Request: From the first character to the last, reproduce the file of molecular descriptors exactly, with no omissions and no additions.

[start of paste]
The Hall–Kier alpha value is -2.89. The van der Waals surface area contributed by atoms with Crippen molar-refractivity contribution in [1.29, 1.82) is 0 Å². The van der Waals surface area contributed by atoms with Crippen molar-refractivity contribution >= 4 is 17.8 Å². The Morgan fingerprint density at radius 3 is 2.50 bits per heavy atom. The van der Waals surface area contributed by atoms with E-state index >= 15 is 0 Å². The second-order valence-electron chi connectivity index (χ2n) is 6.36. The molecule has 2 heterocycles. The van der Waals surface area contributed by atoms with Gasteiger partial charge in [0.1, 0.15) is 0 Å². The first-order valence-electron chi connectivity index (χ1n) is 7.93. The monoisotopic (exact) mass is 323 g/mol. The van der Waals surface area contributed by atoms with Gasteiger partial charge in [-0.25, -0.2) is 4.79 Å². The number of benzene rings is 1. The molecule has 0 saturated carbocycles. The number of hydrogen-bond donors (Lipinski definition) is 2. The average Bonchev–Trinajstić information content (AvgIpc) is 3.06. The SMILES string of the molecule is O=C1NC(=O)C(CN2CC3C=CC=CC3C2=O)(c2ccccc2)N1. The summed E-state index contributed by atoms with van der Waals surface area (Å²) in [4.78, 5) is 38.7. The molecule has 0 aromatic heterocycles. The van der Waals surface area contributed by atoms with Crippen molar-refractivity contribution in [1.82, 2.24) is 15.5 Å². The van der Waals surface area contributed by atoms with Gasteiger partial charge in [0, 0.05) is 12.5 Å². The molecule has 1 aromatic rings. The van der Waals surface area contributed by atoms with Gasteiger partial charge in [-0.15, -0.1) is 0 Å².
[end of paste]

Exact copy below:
The Hall–Kier alpha value is -2.89. The van der Waals surface area contributed by atoms with Crippen molar-refractivity contribution in [1.29, 1.82) is 0 Å². The van der Waals surface area contributed by atoms with Crippen molar-refractivity contribution >= 4 is 17.8 Å². The Morgan fingerprint density at radius 3 is 2.50 bits per heavy atom. The van der Waals surface area contributed by atoms with E-state index >= 15 is 0 Å². The second-order valence-electron chi connectivity index (χ2n) is 6.36. The molecule has 2 heterocycles. The van der Waals surface area contributed by atoms with Gasteiger partial charge in [0.1, 0.15) is 0 Å². The first-order valence-electron chi connectivity index (χ1n) is 7.93. The monoisotopic (exact) mass is 323 g/mol. The van der Waals surface area contributed by atoms with Gasteiger partial charge in [-0.25, -0.2) is 4.79 Å². The number of benzene rings is 1. The molecule has 0 saturated carbocycles. The number of hydrogen-bond donors (Lipinski definition) is 2. The average Bonchev–Trinajstić information content (AvgIpc) is 3.06. The SMILES string of the molecule is O=C1NC(=O)C(CN2CC3C=CC=CC3C2=O)(c2ccccc2)N1. The summed E-state index contributed by atoms with van der Waals surface area (Å²) in [4.78, 5) is 38.7. The molecule has 0 aromatic heterocycles. The van der Waals surface area contributed by atoms with Crippen molar-refractivity contribution in [1.82, 2.24) is 15.5 Å². The van der Waals surface area contributed by atoms with Gasteiger partial charge in [0, 0.05) is 12.5 Å². The molecule has 1 aromatic rings. The van der Waals surface area contributed by atoms with Gasteiger partial charge in [-0.15, -0.1) is 0 Å².